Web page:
Caregiver fatigue: the importance of taking care of ourselves
When was the last time you did something just for yourself? Something that really gave you a few moments (at least) to refresh your energy and focus on something other than your child(ren)?
I will be the first to admit that taking care of myself is not something I tend to do well. Between full-time work, a family at home, helping at our church, running a side business, volunteering in the SMA community, and still seeing friends from time to time, I very often forget to do the things I love, the things that bring me joy.
My older child, Ruby, was almost six before I started to get back to doing this. Six! Within the last few months, I have been more aware of the importance to take some time away from the kids, even if it’s just setting time aside at the end of a long day to read a couple chapters of a book in silence. When we become parents, our priorities shift, as is expected. Add on being parents to a child (or in my case, two children) who need a significant amount of physical support and you will likely kiss your weekend dates and opportunities to sleep more than 4 hours in a row (on a good night!) goodbye for the foreseeable future. And the difficult thing about life with a child with SMA is that as they get older, they very often are not getting more independent. Quite the contrary, they are often becoming more dependent on others as their muscles weaken.
I have to make adjustments to what “me-time” I can actually take advantage of depending on what age or developmental phase the kids are going through and how they are doing health-wise. But these are a few of the tips/strategies that I’ve implemented that have helped and maybe they can help you, too!
Vacation or get away with family or friends who know your kids. We’ve gone on several vacations with family and aside from it being a blast to vacation together, it’s also fun to get to swap kids and have extra help! My husband and I have gotten to sneak away for a quick dinner together while on vacation when we’ve been able to leave the kids with trusted family. Likewise, we can then take on some babysitting duties so our family members can head off on their own for a bit. It works for everyone and gives us a brief chance to catch our breath during a usually busy vacation.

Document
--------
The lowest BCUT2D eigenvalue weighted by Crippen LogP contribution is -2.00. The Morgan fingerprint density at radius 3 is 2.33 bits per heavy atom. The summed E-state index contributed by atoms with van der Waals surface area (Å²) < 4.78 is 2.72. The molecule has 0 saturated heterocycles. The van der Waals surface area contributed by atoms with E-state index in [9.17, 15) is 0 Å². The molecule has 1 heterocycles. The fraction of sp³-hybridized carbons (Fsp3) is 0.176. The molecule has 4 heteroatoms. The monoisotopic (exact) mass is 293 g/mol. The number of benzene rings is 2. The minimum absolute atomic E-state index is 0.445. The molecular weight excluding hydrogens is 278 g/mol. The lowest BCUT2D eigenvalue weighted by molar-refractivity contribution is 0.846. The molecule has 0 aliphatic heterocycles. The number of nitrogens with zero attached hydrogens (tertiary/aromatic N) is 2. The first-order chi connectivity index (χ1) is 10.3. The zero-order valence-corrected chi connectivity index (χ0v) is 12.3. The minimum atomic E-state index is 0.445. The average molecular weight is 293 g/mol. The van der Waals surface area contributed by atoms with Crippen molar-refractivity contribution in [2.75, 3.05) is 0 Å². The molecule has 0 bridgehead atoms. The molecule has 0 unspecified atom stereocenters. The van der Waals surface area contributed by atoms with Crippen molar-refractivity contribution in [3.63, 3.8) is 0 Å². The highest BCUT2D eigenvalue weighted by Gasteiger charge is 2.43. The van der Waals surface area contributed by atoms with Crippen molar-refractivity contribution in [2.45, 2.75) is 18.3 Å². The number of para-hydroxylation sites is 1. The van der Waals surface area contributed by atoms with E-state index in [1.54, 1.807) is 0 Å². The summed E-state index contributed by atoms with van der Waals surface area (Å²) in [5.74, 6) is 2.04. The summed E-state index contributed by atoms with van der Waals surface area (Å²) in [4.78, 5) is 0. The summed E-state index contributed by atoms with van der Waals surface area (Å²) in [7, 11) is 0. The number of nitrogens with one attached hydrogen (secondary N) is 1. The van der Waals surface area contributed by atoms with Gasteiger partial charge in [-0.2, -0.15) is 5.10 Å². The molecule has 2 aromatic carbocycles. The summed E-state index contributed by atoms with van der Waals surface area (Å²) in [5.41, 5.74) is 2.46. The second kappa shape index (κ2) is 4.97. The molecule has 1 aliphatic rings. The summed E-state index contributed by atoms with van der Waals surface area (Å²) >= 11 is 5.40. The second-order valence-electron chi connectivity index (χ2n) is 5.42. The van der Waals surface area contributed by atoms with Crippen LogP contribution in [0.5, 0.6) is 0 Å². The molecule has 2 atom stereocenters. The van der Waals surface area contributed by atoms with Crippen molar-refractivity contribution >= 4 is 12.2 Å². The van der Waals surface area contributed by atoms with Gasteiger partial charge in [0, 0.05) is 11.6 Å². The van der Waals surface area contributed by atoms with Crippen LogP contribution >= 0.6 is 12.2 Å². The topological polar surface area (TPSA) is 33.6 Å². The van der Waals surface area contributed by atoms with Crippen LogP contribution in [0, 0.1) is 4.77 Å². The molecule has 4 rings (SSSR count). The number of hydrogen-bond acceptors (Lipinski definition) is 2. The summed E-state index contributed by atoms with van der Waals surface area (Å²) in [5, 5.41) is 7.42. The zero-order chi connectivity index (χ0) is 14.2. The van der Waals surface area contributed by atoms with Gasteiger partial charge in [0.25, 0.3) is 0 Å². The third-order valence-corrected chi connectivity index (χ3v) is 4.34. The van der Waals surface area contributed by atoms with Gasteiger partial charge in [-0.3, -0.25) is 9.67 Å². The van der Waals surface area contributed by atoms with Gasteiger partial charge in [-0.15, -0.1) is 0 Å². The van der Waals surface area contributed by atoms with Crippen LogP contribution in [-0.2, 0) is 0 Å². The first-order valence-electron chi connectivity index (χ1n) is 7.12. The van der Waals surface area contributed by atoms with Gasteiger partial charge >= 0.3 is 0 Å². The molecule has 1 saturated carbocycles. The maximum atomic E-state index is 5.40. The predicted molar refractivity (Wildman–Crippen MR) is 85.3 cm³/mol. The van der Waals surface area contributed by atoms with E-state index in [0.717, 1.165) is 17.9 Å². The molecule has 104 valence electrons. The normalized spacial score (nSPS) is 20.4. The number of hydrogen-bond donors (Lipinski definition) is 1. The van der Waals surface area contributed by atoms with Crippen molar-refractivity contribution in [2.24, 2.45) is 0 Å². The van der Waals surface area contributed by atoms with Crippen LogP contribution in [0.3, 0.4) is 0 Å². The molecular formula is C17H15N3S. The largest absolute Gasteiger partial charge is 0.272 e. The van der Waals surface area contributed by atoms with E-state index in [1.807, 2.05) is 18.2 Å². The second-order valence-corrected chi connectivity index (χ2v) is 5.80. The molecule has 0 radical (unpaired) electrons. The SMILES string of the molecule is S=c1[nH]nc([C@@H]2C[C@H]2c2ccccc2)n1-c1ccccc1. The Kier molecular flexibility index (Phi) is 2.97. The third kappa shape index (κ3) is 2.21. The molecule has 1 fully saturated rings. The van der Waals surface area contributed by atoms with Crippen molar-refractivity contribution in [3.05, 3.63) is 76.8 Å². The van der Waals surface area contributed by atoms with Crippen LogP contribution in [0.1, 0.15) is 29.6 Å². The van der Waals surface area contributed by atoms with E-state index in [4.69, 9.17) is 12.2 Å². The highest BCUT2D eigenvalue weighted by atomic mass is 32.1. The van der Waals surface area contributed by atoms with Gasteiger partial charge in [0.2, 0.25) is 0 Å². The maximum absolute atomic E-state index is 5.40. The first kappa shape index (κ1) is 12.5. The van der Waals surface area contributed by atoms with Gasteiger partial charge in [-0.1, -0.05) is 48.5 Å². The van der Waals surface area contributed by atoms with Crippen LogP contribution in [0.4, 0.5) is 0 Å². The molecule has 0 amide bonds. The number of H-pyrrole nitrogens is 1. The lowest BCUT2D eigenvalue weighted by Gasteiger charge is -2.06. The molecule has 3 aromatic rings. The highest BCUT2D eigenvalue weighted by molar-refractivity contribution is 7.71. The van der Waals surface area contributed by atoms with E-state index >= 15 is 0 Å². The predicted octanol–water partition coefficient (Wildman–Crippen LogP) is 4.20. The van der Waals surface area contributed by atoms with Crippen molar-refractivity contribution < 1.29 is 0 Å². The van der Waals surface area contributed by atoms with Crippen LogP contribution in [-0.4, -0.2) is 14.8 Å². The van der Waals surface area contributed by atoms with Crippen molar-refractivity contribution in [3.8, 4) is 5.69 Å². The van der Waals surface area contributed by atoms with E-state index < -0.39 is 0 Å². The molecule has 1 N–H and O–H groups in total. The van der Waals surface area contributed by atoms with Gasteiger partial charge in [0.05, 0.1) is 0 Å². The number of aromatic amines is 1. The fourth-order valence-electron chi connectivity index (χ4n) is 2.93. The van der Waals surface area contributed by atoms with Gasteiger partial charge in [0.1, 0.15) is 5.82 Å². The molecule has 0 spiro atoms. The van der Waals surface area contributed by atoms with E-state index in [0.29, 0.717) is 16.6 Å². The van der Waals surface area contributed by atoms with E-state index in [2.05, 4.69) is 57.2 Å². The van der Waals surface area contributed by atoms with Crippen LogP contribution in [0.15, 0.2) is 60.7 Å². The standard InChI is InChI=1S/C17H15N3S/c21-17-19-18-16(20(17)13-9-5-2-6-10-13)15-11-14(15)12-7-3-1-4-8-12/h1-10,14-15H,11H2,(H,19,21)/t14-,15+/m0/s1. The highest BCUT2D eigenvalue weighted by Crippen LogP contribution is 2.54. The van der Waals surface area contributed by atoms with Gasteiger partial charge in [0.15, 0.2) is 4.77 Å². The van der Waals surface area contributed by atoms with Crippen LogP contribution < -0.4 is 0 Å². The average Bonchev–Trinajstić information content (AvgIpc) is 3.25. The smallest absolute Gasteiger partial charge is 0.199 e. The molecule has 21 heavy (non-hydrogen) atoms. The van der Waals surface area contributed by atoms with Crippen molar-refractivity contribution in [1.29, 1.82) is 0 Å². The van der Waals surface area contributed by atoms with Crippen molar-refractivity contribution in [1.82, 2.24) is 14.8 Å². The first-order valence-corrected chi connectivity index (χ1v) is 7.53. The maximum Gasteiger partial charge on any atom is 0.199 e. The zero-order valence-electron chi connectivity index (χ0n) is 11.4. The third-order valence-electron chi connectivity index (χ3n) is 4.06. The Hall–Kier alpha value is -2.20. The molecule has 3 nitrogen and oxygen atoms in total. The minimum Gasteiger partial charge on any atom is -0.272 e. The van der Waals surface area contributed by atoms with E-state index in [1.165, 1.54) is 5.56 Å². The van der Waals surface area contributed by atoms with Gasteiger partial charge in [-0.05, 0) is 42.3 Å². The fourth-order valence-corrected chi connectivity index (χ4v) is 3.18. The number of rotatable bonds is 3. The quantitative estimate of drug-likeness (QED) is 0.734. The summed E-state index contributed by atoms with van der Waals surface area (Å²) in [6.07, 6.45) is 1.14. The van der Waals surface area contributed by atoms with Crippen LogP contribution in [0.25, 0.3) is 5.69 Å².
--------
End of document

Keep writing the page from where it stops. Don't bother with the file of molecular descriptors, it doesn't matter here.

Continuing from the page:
I mentioned this before but taking care of yourself doesn’t mean that you have to leave the house. If it’s not a good time for you or your child, watch a movie in your room with the door closed (bonus points if you act like you’re not home at all!) while your child is watched by a friend or family member.
Many days, I’m exhausted by the time the kids fall asleep and it takes all my energy to just get to my bed to pass out. But a couple times a week, I use a half hour to an hour to watch a TV show I’ve been trying to catch up on or write a letter to a friend.
If you have a partner, do whatever you have to do to find quality time to be with him or her and see them as just that—your partner, not your roommate or the other caregiver of your child. It is so easy to get lost in the day-to-day routines that our kids need to have in place and let our relationships slip away from us. Just tonight, my husband told me goofy, lame jokes after the kids fell asleep and while I was getting ready for bed. We giggled and I was reminded of how good we are together, parental and SMA duties aside.
Ask for help—a friend, a family member, a nurse, whoever. Ask. We cannot do this all on our own. Nor should we have to. If you can’t trust others to care for your child, ask for help with household tasks or other errands so that you can then free up some time at home for you to do something for yourself. I’ve found that people really do want to help and while asking might be hard, it’s so important.
I believe that we can’t give what we don’t have. So in order to care for our children the best, we have to remember to care for ourselves, as well.
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